Wireless audio is now in common use for electronic news-gathering (ENG). These systems include a wireless handheld or lavalier mic and a small receiver that usually mounts directly on a video camera. This receiver can be of the non-diversity type because the distance between the camera and reporter is generally very short. Several companies make ENG systems, including the Sennheiser UHF 2B, Lectrosonics Pro-Mini, Telex ENG-1, and Samson MR-1.

Other applications include wireless intercom systems for the technical crews in a venue. These systems can take the form of walkie-talkies, or headset mic/earphones with belt pack transmitter/receivers. For examples, the HM Electronics Systems 800 UHF and Telex Radiocom VHF intercom systems both accommodate up to four full-duplex (simultaneous send and receive) headset/belt-pack units with each base station.

Large performances often require several wireless mics and/or guitar systems operating simultaneously. In such applications, it's important to remember that each receiver can pick up only one signal at a time; if two or more signals are on the same carrier frequency, interference rears its ugly head.

Practically speaking, ten or twelve channels can be used together in each VHF band, while UHF can accommodate up to 40 channels simultaneously. Some wireless systems offer many more channels in a given band, but it may not be possible to use them all.

If the number of antennas on stage is unwieldy, an active antenna splitter can streamline the system. One set of antennas picks up signals from several transmitters and sends them to their respective receivers. For example, the Nady AD-4, Shure WA-404, Samson DA-4, and Telex AD-200 can each accommodate up to four diversity or eight non-diversity receivers; multiple units can be connected to serve more receivers. The Sennheiser SAS100, 200, 300, and 400 can accommodate up to six, twelve, eighteen, or 24 receivers, respectively.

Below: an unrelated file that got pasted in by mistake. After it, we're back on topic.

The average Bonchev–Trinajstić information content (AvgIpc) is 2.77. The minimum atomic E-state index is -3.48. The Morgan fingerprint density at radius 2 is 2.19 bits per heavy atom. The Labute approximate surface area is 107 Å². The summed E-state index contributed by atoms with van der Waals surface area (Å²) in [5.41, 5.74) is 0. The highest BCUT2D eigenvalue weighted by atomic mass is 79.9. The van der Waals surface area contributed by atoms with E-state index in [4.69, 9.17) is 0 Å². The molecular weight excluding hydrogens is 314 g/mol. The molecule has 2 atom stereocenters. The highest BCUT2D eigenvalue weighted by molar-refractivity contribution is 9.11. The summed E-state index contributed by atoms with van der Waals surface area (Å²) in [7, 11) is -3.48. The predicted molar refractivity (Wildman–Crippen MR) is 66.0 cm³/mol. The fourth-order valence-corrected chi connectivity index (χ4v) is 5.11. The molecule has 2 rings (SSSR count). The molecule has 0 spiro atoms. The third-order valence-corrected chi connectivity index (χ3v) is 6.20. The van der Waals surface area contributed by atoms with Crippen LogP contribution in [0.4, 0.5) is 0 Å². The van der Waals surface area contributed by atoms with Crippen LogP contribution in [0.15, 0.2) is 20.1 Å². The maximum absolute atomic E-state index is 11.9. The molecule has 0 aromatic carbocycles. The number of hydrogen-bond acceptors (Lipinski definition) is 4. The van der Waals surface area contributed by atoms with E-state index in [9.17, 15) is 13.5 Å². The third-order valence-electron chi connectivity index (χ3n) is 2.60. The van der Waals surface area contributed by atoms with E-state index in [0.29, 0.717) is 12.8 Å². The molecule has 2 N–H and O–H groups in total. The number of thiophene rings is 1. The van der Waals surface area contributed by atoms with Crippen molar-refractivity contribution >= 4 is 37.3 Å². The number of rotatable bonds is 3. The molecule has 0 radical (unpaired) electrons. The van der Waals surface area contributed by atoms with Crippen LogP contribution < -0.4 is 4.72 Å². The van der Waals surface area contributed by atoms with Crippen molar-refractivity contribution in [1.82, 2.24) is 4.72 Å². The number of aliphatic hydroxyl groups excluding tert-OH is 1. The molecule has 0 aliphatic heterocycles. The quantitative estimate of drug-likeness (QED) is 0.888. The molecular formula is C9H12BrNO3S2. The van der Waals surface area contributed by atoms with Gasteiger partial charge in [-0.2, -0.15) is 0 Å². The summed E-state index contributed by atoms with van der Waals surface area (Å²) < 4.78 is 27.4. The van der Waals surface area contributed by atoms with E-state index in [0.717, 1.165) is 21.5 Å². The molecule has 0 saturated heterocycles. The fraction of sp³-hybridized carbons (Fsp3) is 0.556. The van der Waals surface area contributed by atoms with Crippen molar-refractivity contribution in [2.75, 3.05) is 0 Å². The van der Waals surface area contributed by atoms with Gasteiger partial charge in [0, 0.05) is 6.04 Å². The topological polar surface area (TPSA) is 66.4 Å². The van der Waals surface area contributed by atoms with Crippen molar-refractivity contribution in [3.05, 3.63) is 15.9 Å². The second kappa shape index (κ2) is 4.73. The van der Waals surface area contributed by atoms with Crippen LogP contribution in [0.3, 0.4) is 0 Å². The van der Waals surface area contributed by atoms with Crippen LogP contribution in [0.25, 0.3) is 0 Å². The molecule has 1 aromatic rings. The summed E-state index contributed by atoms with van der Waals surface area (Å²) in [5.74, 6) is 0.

Several companies offer multiple receivers in a single unit with one set of antennas. The Sennheiser EM 1046 offers up to eight switching-diversity UHF receiver modules in a single card cage and a computer monitor system. The Nady 750 offers two switching diversity, high-band VHF receivers in a single unit; up to five units can be connected for a total of ten simultaneous channels. The Samson UR5D includes two separate UHF synthesized receivers with 74 channels each.

This first appeared in Electronic Musician, July 1993, p. 58 et al.